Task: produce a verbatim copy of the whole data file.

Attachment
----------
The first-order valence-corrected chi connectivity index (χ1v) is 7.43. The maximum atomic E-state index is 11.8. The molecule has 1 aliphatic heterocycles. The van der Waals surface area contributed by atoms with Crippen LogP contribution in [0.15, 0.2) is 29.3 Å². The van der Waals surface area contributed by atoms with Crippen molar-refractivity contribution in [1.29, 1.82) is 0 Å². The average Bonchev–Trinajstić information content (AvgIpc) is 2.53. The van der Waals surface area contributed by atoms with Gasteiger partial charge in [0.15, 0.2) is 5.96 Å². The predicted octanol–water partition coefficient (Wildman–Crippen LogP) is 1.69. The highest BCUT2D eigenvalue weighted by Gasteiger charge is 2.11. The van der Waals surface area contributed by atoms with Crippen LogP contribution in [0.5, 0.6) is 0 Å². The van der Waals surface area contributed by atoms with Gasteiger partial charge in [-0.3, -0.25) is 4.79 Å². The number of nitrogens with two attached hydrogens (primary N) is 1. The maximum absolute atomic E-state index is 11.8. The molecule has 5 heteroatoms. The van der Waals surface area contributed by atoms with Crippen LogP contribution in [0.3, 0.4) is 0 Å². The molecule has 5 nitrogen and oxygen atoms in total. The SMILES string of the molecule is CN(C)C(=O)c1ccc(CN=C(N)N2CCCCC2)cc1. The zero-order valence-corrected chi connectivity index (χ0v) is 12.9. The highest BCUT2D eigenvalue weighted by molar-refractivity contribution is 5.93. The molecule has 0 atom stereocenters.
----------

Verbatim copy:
The first-order valence-corrected chi connectivity index (χ1v) is 7.43. The maximum atomic E-state index is 11.8. The molecule has 1 aliphatic heterocycles. The van der Waals surface area contributed by atoms with Crippen LogP contribution in [0.15, 0.2) is 29.3 Å². The van der Waals surface area contributed by atoms with Crippen molar-refractivity contribution in [1.29, 1.82) is 0 Å². The average Bonchev–Trinajstić information content (AvgIpc) is 2.53. The van der Waals surface area contributed by atoms with Gasteiger partial charge in [0.15, 0.2) is 5.96 Å². The predicted octanol–water partition coefficient (Wildman–Crippen LogP) is 1.69. The highest BCUT2D eigenvalue weighted by Gasteiger charge is 2.11. The van der Waals surface area contributed by atoms with Crippen LogP contribution in [0.5, 0.6) is 0 Å². The van der Waals surface area contributed by atoms with Gasteiger partial charge in [-0.3, -0.25) is 4.79 Å². The number of nitrogens with two attached hydrogens (primary N) is 1. The maximum absolute atomic E-state index is 11.8. The molecule has 5 heteroatoms. The van der Waals surface area contributed by atoms with Crippen LogP contribution in [0.3, 0.4) is 0 Å². The molecule has 5 nitrogen and oxygen atoms in total. The SMILES string of the molecule is CN(C)C(=O)c1ccc(CN=C(N)N2CCCCC2)cc1. The zero-order valence-corrected chi connectivity index (χ0v) is 12.9. The highest BCUT2D eigenvalue weighted by molar-refractivity contribution is 5.93. The molecule has 0 atom stereocenters.